, Referring to FIG. 4, an alternate embodiment of the conductor guide is illustrated. Said embodiment includes a shoe portion 37 comprising a partial conical segment having an inwardly sloping surface directed toward a ring deflector 38.
g The sloping guide surface of shoe 37 is bordered by a pair of upstanding edges 39 and 41 that extend from the shoe upper end to said ring deflector. The inner surface of said shoe is free of obstructions whereby to best function as a guide surface for a downwardly moving conductor to urge the latter into said deflector 38.
Ring member 36 comprises in its most basic form, and as shown in FIG. 3, a generally circular body defining an internal through passage 40 sufiiciently large to slidably register the conductor 23. However, to avoid the friction ordinarily experienced by rubbing contact between a lowering drill conductor and ring 36, the latter can comprise, or be provided with one or more roller assemblies mounted in a horizontal plane. Such an arrangement permits rolling movement and ease of passage upon contact with the advancing conductor.
As above mentioned, and as shown in FIG. 5, in one embodiment conductor ring comprises a series of 3 or more peripherally arranged roller assemblies 32, each of which includes an axial shaft which is joumalled to end bearings or the like. The respective terminally mounted roller assemblies are fixed to a suitable frame or base plate 45 which in turn is secured tothe platform bracing members and/or legs.
The roller arrangement for guiding a conductor as the latter is lowered through the respective guide units can comprise a number of arrangements to define passage 37. An alternate embodiment of the latter is shown in FIG. 6 and comprises a pair of spaced apart contoured drums 42 and 43. The latter are journalled to a support frame 44 through end-mounted bearing 46 and 47. The parallel mounted drums define a variable center passage 48 therebetween whereby to reduce the number of rollers to a minimum and to accommodate varying sizes of conductor members which may be directed through .the guide section.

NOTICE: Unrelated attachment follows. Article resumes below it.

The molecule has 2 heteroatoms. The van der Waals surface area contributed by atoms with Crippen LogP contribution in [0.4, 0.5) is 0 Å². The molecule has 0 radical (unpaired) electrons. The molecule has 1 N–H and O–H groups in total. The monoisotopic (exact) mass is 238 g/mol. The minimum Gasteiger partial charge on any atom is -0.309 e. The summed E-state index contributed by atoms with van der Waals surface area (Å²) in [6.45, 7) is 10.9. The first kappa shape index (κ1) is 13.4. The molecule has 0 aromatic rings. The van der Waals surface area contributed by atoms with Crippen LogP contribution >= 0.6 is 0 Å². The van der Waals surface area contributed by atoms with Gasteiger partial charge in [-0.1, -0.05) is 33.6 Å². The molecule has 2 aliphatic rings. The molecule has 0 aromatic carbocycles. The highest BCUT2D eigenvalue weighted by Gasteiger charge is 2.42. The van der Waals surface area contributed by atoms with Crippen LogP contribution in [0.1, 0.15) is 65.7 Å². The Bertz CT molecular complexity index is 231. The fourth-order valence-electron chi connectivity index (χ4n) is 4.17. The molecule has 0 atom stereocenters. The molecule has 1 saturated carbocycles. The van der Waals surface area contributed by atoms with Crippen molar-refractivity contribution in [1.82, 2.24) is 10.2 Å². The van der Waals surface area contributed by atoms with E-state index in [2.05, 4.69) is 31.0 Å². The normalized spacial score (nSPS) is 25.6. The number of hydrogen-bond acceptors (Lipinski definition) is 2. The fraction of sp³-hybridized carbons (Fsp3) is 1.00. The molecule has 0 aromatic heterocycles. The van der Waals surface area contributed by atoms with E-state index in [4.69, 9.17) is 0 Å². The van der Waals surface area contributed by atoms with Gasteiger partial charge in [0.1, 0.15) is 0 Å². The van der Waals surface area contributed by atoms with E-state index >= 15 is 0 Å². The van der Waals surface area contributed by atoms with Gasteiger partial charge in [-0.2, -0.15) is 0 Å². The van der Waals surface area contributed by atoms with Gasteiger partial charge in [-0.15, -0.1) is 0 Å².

ductor 23 comprises a cylindrical tubular element having a sufl'icient diameter to freely accommodate a rotating drill string passed therethrough. Toward further expediting passage of the conductor 23 lower end along the respective guide shoe surfaces, the conductor lower end can be contoured or formed as shown in FIG. 1, to best engage the corresponding shoe surface. The individual sections of conductor 23, prior to being fabricated, can be preformed to a predetermined curvature or they can be provided from straight chordal sections with the respective ends cut at a proper angle such that when said ends are fastened to the next sequential section, the two will define a desired degree of curvature.
In some instances only a minimal angle of deviation is desired. In such an instance, thin walled conductor pipe can be utilized. Thus, the guide conductor can be formed to the desired degree of curvature during installation. Utilizing this method, straight lengths of pipe are made up and thereafter welded together. After each successive weld the pipe is lowered to permit fastening another length to the upper end. The weight of the pipe is normally suflicient to cause deflection thereto as it passes through the conductor guide. if additional weight is necessitated, an external axial load can be provided through the use of a pile driver applied to the top end either as a weight or by driving.
The process of adding and advancing in any instance is continued until the lower end of the conductor enters the ocean floor. Additionalsections are then made up and the conductor is successively driven and elongated to the desired depth.
The number of conductors inserted through the respective guide units is contingent on the degree of exploratory work to be done at a particular location. Should it become determined that the entire area is lacking in prospective productability characteristics, as a matter of economy, no further conductors will be inserted.